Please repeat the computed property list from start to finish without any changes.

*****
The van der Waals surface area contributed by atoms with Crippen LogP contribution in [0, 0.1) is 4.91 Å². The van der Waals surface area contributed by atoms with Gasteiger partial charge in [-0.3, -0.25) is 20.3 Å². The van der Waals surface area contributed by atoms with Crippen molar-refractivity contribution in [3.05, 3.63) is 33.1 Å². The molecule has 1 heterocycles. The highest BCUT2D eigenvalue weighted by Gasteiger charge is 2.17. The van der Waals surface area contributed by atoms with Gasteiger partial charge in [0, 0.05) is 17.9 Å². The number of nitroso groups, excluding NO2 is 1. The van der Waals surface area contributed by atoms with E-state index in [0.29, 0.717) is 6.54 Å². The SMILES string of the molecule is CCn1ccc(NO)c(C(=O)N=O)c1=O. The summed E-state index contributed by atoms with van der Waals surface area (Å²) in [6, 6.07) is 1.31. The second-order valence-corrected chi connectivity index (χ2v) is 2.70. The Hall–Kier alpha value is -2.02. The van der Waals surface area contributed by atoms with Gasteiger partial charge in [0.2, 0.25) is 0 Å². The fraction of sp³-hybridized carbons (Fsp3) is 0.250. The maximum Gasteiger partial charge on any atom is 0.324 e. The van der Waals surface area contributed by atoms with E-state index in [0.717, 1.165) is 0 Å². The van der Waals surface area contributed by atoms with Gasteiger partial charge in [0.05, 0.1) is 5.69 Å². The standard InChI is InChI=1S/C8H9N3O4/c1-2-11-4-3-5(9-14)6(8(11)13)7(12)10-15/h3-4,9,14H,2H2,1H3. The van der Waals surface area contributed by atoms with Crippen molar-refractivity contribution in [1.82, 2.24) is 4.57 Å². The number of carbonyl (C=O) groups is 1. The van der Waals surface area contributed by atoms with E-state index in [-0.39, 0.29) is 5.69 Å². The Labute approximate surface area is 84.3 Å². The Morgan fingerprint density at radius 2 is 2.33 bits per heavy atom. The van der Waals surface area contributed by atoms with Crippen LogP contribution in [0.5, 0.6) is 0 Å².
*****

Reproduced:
The van der Waals surface area contributed by atoms with Crippen LogP contribution in [0, 0.1) is 4.91 Å². The van der Waals surface area contributed by atoms with Gasteiger partial charge in [-0.3, -0.25) is 20.3 Å². The van der Waals surface area contributed by atoms with Crippen molar-refractivity contribution in [3.05, 3.63) is 33.1 Å². The molecule has 1 heterocycles. The highest BCUT2D eigenvalue weighted by Gasteiger charge is 2.17. The van der Waals surface area contributed by atoms with Gasteiger partial charge in [0, 0.05) is 17.9 Å². The number of nitroso groups, excluding NO2 is 1. The van der Waals surface area contributed by atoms with E-state index in [0.29, 0.717) is 6.54 Å². The SMILES string of the molecule is CCn1ccc(NO)c(C(=O)N=O)c1=O. The summed E-state index contributed by atoms with van der Waals surface area (Å²) in [6, 6.07) is 1.31. The second-order valence-corrected chi connectivity index (χ2v) is 2.70. The Hall–Kier alpha value is -2.02. The van der Waals surface area contributed by atoms with Gasteiger partial charge in [0.2, 0.25) is 0 Å². The fraction of sp³-hybridized carbons (Fsp3) is 0.250. The maximum Gasteiger partial charge on any atom is 0.324 e. The van der Waals surface area contributed by atoms with E-state index in [0.717, 1.165) is 0 Å². The van der Waals surface area contributed by atoms with Gasteiger partial charge in [0.05, 0.1) is 5.69 Å². The standard InChI is InChI=1S/C8H9N3O4/c1-2-11-4-3-5(9-14)6(8(11)13)7(12)10-15/h3-4,9,14H,2H2,1H3. The van der Waals surface area contributed by atoms with Crippen molar-refractivity contribution in [1.82, 2.24) is 4.57 Å². The number of carbonyl (C=O) groups is 1. The van der Waals surface area contributed by atoms with E-state index in [-0.39, 0.29) is 5.69 Å². The Labute approximate surface area is 84.3 Å². The Morgan fingerprint density at radius 2 is 2.33 bits per heavy atom. The van der Waals surface area contributed by atoms with Crippen LogP contribution in [0.5, 0.6) is 0 Å².